As COVID -19 Quarantine Closes Gyms, Time to Exercise at Home

04-07-2020

The coronavirus pandemic has closed our gyms, but we can continue to stay in shape by continuing our exercising at home. Home workouts come with huge advantages. They relieve our stress, reduce the soreness and tension that result from sitting all day in front of television sets that seem to just give us more grim coronavirus news. And, perhaps more importantly, they help burn calories we’re adding to our bodies from all those additional meals.

It’s not a routine time, but if exercise is part of your daily routine, good for you. Stick with it at home!

There are two forms of physical training exercises, cardio training and strength training. We’re going to focus on cardio in this article because it’s the easiest to adapt to your normal home routine.

Cardio Training at Home

Many exercises fall into the cardio training category, which includes just about anything that raises your heart rate. As long as the rules of appropriate social distancing are obeyed, walking, hiking, running, dancing, cycling, are all good forms of cardio exercise. The benefits of correctly applied heart training are well documented and include weight loss as well as mood enhancement.

The trick to cardio training is to have a target heart rate that’s suitable for your age and current level of fitness. This heart rate or “target zone” is where you actually “train” your heart to be a more efficient muscle. So find a way to measure your heart rate either by taking your own pulse or using one of the many heart monitors available to track

Target heart rates vary dramatically for individuals but a good starting point is to determine what your maximum rate should be. A young healthy heart starts at 220 beats- per-minute (bpm) and loses about 1 bpm per year of aging. So, for example, a 30-year-old would have a maximum heart rate of 190 bpm based on the formula 0f 220 maximum minus the 30 years of heart aging. That number will be considered the maximum rate.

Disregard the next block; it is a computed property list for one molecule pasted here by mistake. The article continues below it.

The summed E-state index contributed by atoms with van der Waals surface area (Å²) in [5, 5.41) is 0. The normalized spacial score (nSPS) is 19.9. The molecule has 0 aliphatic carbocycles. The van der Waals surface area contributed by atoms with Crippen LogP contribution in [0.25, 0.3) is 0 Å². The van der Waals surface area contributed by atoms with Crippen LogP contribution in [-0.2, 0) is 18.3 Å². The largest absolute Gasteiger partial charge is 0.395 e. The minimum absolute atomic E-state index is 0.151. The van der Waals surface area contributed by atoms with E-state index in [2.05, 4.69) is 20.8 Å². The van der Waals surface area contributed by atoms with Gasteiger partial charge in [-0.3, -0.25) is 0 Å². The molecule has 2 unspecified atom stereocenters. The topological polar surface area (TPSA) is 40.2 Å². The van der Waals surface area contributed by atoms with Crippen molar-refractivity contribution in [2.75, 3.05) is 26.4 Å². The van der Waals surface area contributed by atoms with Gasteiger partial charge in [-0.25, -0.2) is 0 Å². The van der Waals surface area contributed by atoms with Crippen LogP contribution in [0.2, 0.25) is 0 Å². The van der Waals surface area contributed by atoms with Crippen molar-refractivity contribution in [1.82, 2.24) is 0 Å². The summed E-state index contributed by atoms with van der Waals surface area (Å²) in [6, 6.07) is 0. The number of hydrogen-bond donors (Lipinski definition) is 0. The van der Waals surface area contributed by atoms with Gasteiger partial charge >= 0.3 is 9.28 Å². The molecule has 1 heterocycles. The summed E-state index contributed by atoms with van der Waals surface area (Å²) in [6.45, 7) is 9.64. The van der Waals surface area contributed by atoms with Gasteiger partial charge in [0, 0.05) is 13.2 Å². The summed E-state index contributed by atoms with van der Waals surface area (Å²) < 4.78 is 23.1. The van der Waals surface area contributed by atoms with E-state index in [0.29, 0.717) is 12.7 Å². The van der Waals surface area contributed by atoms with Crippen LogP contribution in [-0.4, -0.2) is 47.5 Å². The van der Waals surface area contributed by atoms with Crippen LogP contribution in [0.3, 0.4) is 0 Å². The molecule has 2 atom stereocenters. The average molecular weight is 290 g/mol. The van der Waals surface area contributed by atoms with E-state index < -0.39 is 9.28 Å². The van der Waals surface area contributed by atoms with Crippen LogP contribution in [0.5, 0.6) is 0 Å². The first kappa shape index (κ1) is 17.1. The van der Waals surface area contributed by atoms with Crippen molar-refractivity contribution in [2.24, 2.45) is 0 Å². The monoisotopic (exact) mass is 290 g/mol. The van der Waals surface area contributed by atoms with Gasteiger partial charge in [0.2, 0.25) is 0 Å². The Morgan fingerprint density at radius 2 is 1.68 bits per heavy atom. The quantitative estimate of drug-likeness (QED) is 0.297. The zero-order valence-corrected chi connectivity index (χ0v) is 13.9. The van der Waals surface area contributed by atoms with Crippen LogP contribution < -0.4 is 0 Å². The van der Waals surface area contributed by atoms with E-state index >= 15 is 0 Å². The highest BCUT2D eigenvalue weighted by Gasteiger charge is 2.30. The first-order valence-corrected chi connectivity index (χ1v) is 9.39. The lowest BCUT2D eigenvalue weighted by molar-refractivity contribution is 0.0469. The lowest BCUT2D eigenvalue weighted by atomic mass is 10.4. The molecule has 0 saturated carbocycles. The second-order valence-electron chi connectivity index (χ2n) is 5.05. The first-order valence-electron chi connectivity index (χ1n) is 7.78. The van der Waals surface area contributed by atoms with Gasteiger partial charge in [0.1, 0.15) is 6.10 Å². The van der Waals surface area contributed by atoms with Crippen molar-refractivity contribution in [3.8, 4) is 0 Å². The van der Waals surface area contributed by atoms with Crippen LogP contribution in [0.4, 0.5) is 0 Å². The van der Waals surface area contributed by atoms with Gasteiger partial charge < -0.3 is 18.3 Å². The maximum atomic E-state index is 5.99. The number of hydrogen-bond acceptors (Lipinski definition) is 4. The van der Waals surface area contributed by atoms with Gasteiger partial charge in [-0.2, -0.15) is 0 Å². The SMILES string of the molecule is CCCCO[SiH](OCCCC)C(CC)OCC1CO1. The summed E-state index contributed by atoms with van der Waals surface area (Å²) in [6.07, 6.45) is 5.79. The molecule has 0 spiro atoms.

Age

Target HR Zone 50-85%

Average Maximum Heart Rate, 100%

20 years

100-170 beats per minute (bpm)

200 bpm

30 years

95-162 bpm

190 bpm

35 years

93-157 bpm

185 bpm

40 years

90-153 bpm

180 bpm

45 years

88-149 bpm

175 bpm

50 years

85-145 bpm

170 bpm

55 years

83-140 bpm

165 bpm

60 years

80-136 bpm

160 bpm

65 years

78-132 bpm

155 bpm

70 years

75-128 bpm

150 bpm

So whatever exercise we pick, we will need to be in the target zone for our age group as shown in the attached graphic and stay in that zone for approximately 20 minutes. The 50 to 85 percent of our maximum heart rate will actually “train” or condition our heart.

Let’s say we’re walking and we’re regular walkers so we apply ourselves a 75 percent target zone to achieve. We should do five minutes of walking to get us to our target zone and spend at least 20 minutes in the zone. As our heart gets stronger, we’ll have to put more effort to get “in the zone” because our legs and lungs will become more efficient as well and will need less blood. The heart supplies blood as needed to muscles so your heart rate will decrease as your muscles become stronger which means you’ll have to walk faster and harder or more uphill perhaps to keep your heart rate in the zone.

If you don’t want to count heartbeats, there’s another way to measure the intensity of your workout. The Borg Rating of Perceived Exertion (RPE) allows the user to rate his or her own input on a scale of six to 20, where 6 is no exertion and 20 is maximum.

The Borg RPE method allows you to determine your level of exertion based on how you feel. The feedback your body gives you will tell you if you’re working too hard or not hard enough. For example, if you feel light exertion from a leisurely stroll, that’s a 9 on the scale. We want to be somewhere around 12 – 14 when we’re exercising to receive the most benefit from our efforts.

Whatever method you use, it’s important to monitor your heart for the best and safest exercise results. Now get out there and take a stress-reducing walk or bike ride. Your heart will “heart” you for it.

(Dr. Rivadeneyra is a board certified sports medicine physician with Hoag Orthopedic Institute in Irvine, California.)

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